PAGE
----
Matthews Smears Neo-Cons; Compares Obama to Denzel Washington --8/25/2008
2. MSNBC's Olbermann: Obama-Biden 'a Very Powerful Combination'
3. Newsweek Editor Touts Democratic 'Two Prize Fighter' Ticket
4. Yellin: Obama 'Thinks Press Loves Biden' So Will 'Go Easy on Him'
5. NBC Uses Presumed Biden Pick to Pursue 'Emblematic' McCain Homes
(Audio: MP3 clip that matches the video)
Matthews explained to his viewers that Obama "referred to it as bluster because if you read the really smart columnists," and those would be "people like David Ignatius and Tom Friedman" who are "in the middle politically," Obama was just "calling it what it is, bluster. It's just words, just sword-rattling, and he called it today. I thought that was profound."
At about 3:42 PM EDT, just after Biden finished speaking, Matthews oozed over Obama's address with "dignity and indignation," comparing him to actors Denzel Washington and Spencer Tracy. Really: "When I was watching Barack, I said there's the fire I've been waiting for. Maybe it was the camera angle, but I was looking up, if you look at some of the stronger performances, and they're almost always strong by the actor Denzel Washington, when he's really sticking it to the bad guys at the end of the movies, when he's really making his sort of Spencer Tracy moment, there's something about the face, there's something about that statement of strength and even anger where you really make your point with dignity and indignation, and I thought he was doing it today for the first time as a candidate: Barack Obama taking the fight to the bluster of the opponent."
[This item, by the MRC's Brent Baker, was posted Saturday, with audio/video, on the MRC's blog, NewsBusters.org: newsbusters.org ]
IMDb's page for Washington: www.imdb.com
IMDb's page for Tracy: www.imdb.com
On Ignatius and Friedman being "in the middle politically," I'll give him Ignatius, but only someone well to the left could see Friedman as anything other than liberal.
(ABC and CBS went live at about 3:03 PM EDT/2:03 PM local CDT. CBS returned to tennis and then golf after seven minutes, but ABC, with Charles Gibson in on a Saturday, stayed on for more than a half-hour to show the entirety of Obama and most of Biden, though Gibson talked some over them, before joining a Little League championship game already in progress. NBC stayed with it's taped Olympic coverage.)
From MSNBC's post-event coverage of the Saturday, August 23 Obama-Biden event in Springfield, Illinois:
CHRIS MATTHEWS, IN WASHINGTON, DC: What I liked about the performance by Barack Obama was this: He finally took on John McCain on the issue of our time, which is Russia, of course, and it's invasion of Georgia. And he used the word bluster twice. Now, there are a lot of neo-conservatives out there that just love the old black and white Manichaean cold war feeling again. They'd like to get rid of color television, in fact. Let's go back to the '50s [laugher from Olbermann] and let's fight with the Russians again. They're only comfortable in that setting.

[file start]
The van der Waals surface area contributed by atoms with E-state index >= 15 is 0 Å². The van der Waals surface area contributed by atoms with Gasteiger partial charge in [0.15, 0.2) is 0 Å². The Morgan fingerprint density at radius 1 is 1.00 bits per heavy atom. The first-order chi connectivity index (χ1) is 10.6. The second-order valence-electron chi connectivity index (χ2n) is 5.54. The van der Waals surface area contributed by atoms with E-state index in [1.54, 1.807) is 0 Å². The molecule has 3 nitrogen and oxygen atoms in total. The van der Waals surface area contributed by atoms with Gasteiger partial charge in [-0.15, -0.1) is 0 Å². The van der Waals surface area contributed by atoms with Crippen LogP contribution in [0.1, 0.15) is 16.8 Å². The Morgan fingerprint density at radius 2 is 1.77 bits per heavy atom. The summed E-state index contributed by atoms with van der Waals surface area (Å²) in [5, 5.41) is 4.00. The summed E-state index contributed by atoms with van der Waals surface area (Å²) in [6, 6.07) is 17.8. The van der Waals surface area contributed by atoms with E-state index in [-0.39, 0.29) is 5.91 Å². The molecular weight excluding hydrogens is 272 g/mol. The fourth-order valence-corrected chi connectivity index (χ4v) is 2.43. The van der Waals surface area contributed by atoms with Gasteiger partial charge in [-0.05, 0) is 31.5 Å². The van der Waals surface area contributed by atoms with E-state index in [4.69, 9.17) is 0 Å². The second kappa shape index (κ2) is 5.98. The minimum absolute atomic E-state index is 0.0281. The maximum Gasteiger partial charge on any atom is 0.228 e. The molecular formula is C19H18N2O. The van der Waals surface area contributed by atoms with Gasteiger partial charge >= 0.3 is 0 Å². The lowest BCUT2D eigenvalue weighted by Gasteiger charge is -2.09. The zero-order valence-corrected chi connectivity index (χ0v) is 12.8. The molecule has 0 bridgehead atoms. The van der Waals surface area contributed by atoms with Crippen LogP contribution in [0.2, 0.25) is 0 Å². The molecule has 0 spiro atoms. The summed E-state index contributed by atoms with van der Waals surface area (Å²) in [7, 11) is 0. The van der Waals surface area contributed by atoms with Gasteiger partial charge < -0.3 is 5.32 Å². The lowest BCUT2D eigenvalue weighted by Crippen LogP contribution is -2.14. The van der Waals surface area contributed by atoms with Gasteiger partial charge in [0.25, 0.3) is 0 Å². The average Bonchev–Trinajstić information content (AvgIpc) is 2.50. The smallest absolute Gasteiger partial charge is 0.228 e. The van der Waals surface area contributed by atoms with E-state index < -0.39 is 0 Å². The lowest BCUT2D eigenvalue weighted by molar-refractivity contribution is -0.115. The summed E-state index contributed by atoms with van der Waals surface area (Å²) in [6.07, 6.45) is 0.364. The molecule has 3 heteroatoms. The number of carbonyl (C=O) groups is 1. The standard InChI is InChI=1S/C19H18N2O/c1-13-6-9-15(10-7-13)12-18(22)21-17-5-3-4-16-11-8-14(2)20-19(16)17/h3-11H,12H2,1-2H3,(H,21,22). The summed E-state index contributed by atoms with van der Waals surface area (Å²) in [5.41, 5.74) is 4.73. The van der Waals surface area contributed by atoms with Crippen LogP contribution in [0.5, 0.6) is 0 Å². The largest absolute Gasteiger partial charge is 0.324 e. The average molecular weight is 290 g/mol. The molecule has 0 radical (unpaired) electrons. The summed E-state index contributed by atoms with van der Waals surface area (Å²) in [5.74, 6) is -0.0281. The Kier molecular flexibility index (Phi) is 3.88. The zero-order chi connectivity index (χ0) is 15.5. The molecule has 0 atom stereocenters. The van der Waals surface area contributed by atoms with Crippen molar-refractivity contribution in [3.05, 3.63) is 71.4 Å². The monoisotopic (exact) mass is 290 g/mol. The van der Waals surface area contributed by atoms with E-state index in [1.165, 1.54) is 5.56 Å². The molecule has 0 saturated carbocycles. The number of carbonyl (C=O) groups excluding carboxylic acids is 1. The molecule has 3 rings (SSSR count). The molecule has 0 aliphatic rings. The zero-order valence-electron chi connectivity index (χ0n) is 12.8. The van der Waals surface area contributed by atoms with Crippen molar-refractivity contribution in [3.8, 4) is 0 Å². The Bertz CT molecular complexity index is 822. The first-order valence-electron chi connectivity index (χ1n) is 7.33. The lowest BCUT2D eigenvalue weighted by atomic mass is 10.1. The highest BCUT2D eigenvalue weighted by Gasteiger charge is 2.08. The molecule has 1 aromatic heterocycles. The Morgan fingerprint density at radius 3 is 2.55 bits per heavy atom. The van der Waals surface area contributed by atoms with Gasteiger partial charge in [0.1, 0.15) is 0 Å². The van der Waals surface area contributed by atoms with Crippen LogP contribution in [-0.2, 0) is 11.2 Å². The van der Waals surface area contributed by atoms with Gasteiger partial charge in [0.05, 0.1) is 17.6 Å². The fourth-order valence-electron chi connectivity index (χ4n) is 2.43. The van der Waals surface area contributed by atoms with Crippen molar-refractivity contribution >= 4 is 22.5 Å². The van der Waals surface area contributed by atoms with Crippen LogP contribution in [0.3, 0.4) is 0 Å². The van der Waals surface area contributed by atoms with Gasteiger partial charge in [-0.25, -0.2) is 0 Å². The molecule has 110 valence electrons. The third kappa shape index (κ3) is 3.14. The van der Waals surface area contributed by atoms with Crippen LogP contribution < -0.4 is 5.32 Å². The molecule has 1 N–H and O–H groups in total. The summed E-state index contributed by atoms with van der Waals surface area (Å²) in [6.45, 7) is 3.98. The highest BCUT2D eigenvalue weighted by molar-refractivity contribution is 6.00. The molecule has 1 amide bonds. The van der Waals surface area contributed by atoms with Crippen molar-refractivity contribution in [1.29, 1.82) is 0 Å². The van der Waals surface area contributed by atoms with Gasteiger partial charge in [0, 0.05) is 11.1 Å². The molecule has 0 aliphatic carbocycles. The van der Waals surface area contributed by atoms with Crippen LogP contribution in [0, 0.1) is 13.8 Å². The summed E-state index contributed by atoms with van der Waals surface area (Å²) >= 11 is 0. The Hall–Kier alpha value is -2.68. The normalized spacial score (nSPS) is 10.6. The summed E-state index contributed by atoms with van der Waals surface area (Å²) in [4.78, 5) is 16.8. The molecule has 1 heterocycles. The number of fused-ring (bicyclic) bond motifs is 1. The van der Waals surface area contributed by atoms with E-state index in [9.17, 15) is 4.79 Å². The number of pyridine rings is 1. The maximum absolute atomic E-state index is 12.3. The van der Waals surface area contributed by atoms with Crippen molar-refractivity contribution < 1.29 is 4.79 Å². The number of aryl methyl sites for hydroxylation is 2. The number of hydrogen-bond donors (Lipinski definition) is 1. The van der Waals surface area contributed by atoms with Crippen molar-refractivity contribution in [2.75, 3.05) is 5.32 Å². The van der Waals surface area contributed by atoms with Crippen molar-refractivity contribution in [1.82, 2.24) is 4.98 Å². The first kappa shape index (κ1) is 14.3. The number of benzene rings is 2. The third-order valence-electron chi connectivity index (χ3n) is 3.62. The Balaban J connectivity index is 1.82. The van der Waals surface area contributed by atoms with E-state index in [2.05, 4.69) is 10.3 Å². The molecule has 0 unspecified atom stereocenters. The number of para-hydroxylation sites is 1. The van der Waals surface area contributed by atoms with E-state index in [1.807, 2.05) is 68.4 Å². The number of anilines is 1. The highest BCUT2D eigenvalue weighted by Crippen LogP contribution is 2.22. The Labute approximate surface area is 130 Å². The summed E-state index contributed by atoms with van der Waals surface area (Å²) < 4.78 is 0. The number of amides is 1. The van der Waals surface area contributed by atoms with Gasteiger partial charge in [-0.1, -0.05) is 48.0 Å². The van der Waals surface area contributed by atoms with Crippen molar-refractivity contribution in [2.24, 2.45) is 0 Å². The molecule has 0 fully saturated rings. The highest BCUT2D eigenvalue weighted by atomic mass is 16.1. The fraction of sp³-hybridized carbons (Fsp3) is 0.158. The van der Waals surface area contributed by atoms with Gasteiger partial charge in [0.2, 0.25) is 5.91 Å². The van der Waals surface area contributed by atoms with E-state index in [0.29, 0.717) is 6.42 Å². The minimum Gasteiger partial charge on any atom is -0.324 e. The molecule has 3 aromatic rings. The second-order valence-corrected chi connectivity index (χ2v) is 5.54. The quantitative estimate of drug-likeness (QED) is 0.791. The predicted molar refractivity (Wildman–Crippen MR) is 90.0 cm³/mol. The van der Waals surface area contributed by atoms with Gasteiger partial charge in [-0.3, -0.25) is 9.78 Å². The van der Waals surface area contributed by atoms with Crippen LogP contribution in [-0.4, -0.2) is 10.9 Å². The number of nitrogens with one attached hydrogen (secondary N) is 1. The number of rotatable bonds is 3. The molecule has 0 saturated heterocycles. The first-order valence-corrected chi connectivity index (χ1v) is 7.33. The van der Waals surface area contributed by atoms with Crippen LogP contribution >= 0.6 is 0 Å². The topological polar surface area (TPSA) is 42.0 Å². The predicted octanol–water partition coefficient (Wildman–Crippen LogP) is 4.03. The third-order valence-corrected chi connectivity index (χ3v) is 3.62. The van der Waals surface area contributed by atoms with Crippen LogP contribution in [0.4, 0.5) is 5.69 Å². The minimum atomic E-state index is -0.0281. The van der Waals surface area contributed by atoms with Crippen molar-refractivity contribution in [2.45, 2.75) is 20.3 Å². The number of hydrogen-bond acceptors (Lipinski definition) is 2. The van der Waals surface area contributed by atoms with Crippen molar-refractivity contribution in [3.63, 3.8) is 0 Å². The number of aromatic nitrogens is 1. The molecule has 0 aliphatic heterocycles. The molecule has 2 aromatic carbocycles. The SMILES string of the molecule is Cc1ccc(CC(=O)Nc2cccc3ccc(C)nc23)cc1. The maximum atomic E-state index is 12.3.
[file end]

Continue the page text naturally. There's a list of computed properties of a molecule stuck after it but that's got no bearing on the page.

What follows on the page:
KEITH OLBERMANN, IN NEW YORK CITY: In his speech, Joe Biden specifically tied John McCain to swift boating. He made, as Chris just pointed out, the swift boating terms in our country, he put that term and John McCain together and he said flatly that we need to restore America's soul. This kind of terminology, does it effectively lift this campaign out of Democrat versus Republican and make it into something of a well, I hate to use the comparison, but we're doing it obviously in front of Lincoln's state house, does it bring it up to this kind of Lincolnian greater than the sum of the parts public good mission almost?
MSNBC went live shortly before 1 AM EDT Saturday morning, with David Shuster anchoring, to announce that Senator Joe Biden is Barack Obama's pick for Vice President, and Shuster was joined via phone over the next hour by NBC News political director Chuck Todd, MSNBC's Keith Olbermann and Howard Fineman of Newsweek. One word not heard in that hour or the next as MSNBC remained live until 3 AM (CNN and FNC went to re-runs at 2 AM): liberal. In MSNBC's 2 AM hour, Joan Walsh of Salon.com touted Biden as a "working class hero."
Olbermann hailed the "very powerful combination" of Obama and Biden based on joining Obama's "vision" of restoring America's image in the world and Biden's selfless "fervor to do good" enabled by his "18,000 good ideas" to achieve Obama's noble goal.
[This item, by the MRC's Brent Baker, was posted early Saturday morning on the MRC's blog, NewsBusters.org: newsbusters.org ]
At about 1:35 AM EDT Friday night/Saturday morning, Olbermann proposed: